The other challenge that luxury faces in India is hitherto at least the absence of channels in which the product can be sold and/or consumed. Five-star bars rank few and far between when it comes to being preferred watering holes, and India’s top cocktail bars are unlikely to see consumers in there paying top rupee for high-end whiskies. On the retail side, although we have had some green shoots via a few retailers such as Tonique (Hyderabad and Bangalore) or Guwahati’s The Whiskey Company, we still, by and large, lack a large sophisticated retailing environment for alcohol that apart from featuring high-quality merchandising also has expert staff to guide and advise you. Small wonder perhaps that most multi-national companies devote a lot of time and budgets to making sure that the shelves of the duty-free shops are well stocked, and that the staff working there are on their payrolls, and trained by them.
Creating the proper environment for luxury spirits to bloom in India requires, of course, a substantial amount of evangelism and advocacy, and the path for brands is being eased by the emergence of whisky clubs across the country, from Kolkata’s Dram and Supper Club to Bangalore’s Single Malt Amateur Society (SMAC). Although not exclusive clubs, they have members who definitely have an appreciation for fine spirits, a desire to know more about them, and the capacity to back this up with spending power.
Indian companies have spotted the gap in luxury in high-end whiskies, especially when it comes to limited-edition products, that by virtue of their exclusivity have a premium pricing. They were smart about their marketing also, by first focusing on international markets to build critical and commercial success, and then using the reverse snobbery of this to drive demand in the Indian market. Products such as Kanya and Mithuna from Paul John’s Zodiac Series are priced at an eye-popping INR 20,000 and Amrut too doesn’t lag behind with a series of limited-edition releases, one of the latest being Amrut Spectrum 004, finished in casks that feature staves from four different types of casks. John Distilleries has taken this premium pricing into other categories like brandy as well.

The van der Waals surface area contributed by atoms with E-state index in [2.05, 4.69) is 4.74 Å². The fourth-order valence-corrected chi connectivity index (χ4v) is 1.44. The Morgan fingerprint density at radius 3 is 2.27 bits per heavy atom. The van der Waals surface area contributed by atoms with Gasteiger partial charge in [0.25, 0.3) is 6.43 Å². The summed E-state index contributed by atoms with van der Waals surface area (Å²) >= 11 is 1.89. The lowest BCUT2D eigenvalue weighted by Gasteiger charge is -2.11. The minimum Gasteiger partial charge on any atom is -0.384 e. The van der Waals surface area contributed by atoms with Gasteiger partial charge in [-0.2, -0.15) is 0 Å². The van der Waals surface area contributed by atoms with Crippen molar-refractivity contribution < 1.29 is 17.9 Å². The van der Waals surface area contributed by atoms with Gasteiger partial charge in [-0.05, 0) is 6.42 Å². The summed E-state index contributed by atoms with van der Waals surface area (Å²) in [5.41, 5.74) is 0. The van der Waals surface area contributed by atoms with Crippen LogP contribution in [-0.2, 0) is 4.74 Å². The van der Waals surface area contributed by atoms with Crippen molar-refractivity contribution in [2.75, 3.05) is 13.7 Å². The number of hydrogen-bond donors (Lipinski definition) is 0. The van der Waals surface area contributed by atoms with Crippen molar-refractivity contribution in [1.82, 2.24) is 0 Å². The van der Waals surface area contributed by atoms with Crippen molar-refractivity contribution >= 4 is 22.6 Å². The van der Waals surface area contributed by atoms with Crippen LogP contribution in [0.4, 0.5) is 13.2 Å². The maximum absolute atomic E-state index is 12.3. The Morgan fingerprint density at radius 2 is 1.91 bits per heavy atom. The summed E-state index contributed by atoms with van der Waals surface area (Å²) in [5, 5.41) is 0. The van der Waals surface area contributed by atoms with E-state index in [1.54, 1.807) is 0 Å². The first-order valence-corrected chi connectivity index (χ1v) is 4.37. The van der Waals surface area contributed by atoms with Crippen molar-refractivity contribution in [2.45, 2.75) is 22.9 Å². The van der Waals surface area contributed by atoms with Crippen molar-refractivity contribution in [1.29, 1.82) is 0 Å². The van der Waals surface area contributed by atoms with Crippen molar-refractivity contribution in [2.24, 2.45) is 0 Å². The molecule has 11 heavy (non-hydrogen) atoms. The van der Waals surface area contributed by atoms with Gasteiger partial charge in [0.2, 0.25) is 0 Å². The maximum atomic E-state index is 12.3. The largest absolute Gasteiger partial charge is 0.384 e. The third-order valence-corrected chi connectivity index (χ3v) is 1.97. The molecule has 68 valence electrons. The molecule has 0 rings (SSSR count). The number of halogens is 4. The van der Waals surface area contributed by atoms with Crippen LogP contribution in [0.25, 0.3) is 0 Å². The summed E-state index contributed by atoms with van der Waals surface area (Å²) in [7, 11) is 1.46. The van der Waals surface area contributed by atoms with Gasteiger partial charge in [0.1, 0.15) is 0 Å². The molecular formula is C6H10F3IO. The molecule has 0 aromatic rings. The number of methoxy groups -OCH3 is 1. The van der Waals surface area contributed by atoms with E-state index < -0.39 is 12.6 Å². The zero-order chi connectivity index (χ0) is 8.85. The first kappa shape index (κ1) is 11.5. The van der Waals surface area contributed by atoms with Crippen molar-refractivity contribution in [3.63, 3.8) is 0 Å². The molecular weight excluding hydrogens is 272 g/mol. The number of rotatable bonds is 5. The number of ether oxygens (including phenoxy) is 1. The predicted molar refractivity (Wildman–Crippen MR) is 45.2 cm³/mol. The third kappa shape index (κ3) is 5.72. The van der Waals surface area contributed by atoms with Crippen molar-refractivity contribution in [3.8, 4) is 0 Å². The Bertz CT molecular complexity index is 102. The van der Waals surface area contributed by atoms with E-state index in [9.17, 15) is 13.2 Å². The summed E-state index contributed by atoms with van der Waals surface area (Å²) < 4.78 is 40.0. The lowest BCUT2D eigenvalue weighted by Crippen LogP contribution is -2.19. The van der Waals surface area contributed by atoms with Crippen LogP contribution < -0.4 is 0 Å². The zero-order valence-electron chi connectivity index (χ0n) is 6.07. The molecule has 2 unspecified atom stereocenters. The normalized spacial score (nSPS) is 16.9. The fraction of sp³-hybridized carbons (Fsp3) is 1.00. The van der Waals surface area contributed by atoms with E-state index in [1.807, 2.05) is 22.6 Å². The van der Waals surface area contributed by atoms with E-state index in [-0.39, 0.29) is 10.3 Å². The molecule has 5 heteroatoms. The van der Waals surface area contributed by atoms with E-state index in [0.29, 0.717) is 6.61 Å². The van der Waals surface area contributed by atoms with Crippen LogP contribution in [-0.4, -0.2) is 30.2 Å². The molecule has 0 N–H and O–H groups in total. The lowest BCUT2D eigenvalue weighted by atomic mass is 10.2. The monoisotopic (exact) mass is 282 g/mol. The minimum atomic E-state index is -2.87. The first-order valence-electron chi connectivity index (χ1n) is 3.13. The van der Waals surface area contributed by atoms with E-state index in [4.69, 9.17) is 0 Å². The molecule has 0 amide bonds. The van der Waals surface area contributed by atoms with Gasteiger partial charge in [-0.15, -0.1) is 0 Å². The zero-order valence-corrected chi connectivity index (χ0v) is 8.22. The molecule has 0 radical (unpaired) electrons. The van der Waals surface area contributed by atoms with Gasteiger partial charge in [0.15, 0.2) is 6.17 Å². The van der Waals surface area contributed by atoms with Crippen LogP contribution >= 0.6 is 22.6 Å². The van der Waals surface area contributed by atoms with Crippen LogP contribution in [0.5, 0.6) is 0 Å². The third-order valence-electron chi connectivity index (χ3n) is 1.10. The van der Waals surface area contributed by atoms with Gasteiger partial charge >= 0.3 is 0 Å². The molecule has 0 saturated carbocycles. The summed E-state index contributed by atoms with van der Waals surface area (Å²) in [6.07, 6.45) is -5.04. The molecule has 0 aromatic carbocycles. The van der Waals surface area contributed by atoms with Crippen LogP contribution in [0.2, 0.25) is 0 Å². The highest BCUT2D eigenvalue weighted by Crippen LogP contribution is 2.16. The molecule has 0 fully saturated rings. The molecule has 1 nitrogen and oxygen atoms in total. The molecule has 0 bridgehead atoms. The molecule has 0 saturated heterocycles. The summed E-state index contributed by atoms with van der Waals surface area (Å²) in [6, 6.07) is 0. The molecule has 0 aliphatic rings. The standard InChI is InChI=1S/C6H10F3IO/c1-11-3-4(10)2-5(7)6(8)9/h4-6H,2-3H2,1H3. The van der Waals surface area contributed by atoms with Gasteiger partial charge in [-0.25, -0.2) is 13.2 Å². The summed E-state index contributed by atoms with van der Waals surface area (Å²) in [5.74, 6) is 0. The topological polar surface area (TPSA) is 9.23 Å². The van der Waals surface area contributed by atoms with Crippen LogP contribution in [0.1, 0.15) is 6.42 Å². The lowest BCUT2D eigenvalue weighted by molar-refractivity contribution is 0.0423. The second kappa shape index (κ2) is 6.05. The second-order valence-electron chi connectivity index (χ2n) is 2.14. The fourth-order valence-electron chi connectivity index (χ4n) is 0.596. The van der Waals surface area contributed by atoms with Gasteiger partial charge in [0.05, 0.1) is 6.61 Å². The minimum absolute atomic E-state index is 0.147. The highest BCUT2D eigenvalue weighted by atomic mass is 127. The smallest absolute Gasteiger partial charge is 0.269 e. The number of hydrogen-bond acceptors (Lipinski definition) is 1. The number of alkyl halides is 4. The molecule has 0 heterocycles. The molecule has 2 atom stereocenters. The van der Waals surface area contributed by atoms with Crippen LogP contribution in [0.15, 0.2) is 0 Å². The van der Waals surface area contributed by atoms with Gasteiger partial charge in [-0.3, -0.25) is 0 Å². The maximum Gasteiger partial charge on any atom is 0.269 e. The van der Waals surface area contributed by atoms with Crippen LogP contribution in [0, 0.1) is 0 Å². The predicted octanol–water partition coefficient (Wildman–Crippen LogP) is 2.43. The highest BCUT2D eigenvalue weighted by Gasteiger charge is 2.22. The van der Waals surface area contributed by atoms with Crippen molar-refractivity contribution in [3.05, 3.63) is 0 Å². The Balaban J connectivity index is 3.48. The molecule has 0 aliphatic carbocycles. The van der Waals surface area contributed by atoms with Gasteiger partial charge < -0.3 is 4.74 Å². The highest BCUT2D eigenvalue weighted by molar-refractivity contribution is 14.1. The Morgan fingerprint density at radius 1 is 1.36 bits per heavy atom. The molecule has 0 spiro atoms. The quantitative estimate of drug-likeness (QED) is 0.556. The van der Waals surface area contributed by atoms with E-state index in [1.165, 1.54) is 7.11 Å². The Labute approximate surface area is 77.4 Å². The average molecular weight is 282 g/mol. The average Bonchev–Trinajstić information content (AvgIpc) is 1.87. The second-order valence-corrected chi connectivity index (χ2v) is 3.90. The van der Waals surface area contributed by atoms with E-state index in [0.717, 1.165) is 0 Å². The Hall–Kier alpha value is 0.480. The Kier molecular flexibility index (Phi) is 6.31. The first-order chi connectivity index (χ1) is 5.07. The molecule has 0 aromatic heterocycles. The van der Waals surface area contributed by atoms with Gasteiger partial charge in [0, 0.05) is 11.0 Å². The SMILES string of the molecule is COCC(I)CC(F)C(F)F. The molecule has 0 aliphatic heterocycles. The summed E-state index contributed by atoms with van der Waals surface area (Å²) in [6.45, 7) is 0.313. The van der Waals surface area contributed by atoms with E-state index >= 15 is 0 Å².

Diageo spotting the trend and success of these brands, has launched their Indian craft spirits journey with two separate editions of Epitome, one a single grain and the other a single malt, both priced in the regions of INR 10,000 and above. As Keshav Prakash of The Vault, an importer of fine and boutique spirits, says, “this is clearly connoisseur-class liquid that demands appreciation”.
And with quality sales channels still a scarcity for luxury in India, multi-national companies like Diageo and Pernod Ricard are creating separate sales verticals that are focused on Direct to Consumer initiatives and thereby creating a private sales channel. This channel will be marked by initiatives that help these brands directly interface with their customers, quite often in the comfort of their homes (after all, time is the biggest luxury for the rich!) with a retail vend just acting as a sales enabler rather than a medium of discovery.
Luxury also has a connotation of products that are handcrafted and bespoke, and to meet this need of the consumer, companies like Paul John have also started a single-cask programme. This enables consumers to buy a cask, with peated or un-peated single malt, aged between 5-7 years, directly from their distillery in Goa. Each cask may yield up to 180 bottles, that can be personalised to a certain extent, marking a unique way for you to make a statement. Fittingly, the members of SMAC, Bangalore were the first customers, but I’m sure this is one offering that will do well, if aired more widely.
Although still early days for luxury spirits in India, the fast-evolving Indian consumer, and not just in Tier-1 markets, is ready and eager for the right products. Hoping more brands take heed!
Vikram Achanta is founder and CEO of Tulleeho, a drinks training and consulting firm, and a co-founder of www.tulleeho.com, a drinks website. He is also co-founder of 30 Best Bars India, India’s first bar awards and ranking platform. His Instagram handle is @rumdoodle69.